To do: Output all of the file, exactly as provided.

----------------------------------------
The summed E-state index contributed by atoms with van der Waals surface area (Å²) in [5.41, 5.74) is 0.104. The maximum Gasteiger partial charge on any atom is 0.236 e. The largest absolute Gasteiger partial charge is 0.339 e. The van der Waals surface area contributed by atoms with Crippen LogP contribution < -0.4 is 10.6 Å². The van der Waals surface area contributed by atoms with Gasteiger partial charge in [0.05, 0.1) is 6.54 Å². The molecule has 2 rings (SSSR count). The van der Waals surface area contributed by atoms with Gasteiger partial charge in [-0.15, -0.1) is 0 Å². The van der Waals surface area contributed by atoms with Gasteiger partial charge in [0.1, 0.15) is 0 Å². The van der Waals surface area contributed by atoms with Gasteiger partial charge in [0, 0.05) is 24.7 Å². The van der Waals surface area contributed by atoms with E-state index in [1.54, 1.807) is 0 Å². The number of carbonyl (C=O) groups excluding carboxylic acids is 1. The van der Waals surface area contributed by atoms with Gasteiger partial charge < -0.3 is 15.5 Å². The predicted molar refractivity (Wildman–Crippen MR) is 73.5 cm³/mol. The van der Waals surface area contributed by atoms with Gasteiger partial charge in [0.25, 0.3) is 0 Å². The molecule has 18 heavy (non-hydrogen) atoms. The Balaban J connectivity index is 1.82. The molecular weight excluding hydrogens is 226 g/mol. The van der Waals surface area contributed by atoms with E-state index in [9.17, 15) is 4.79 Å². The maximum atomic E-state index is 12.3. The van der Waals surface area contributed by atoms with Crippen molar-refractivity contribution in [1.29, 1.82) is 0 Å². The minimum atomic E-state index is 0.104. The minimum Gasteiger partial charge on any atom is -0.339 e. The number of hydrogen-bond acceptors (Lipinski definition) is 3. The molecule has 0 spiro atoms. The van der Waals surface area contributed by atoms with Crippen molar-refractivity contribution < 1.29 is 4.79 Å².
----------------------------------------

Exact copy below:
The summed E-state index contributed by atoms with van der Waals surface area (Å²) in [5.41, 5.74) is 0.104. The maximum Gasteiger partial charge on any atom is 0.236 e. The largest absolute Gasteiger partial charge is 0.339 e. The van der Waals surface area contributed by atoms with Crippen LogP contribution < -0.4 is 10.6 Å². The van der Waals surface area contributed by atoms with Gasteiger partial charge in [0.05, 0.1) is 6.54 Å². The molecule has 2 rings (SSSR count). The van der Waals surface area contributed by atoms with Gasteiger partial charge in [-0.15, -0.1) is 0 Å². The van der Waals surface area contributed by atoms with Gasteiger partial charge in [0.1, 0.15) is 0 Å². The van der Waals surface area contributed by atoms with Gasteiger partial charge in [0, 0.05) is 24.7 Å². The van der Waals surface area contributed by atoms with E-state index in [1.54, 1.807) is 0 Å². The number of carbonyl (C=O) groups excluding carboxylic acids is 1. The van der Waals surface area contributed by atoms with Gasteiger partial charge < -0.3 is 15.5 Å². The predicted molar refractivity (Wildman–Crippen MR) is 73.5 cm³/mol. The van der Waals surface area contributed by atoms with Gasteiger partial charge in [0.25, 0.3) is 0 Å². The molecule has 18 heavy (non-hydrogen) atoms. The Balaban J connectivity index is 1.82. The molecular weight excluding hydrogens is 226 g/mol. The van der Waals surface area contributed by atoms with E-state index in [9.17, 15) is 4.79 Å². The maximum atomic E-state index is 12.3. The van der Waals surface area contributed by atoms with Crippen molar-refractivity contribution in [1.29, 1.82) is 0 Å². The minimum atomic E-state index is 0.104. The minimum Gasteiger partial charge on any atom is -0.339 e. The number of hydrogen-bond acceptors (Lipinski definition) is 3. The molecule has 0 spiro atoms. The van der Waals surface area contributed by atoms with Crippen molar-refractivity contribution < 1.29 is 4.79 Å².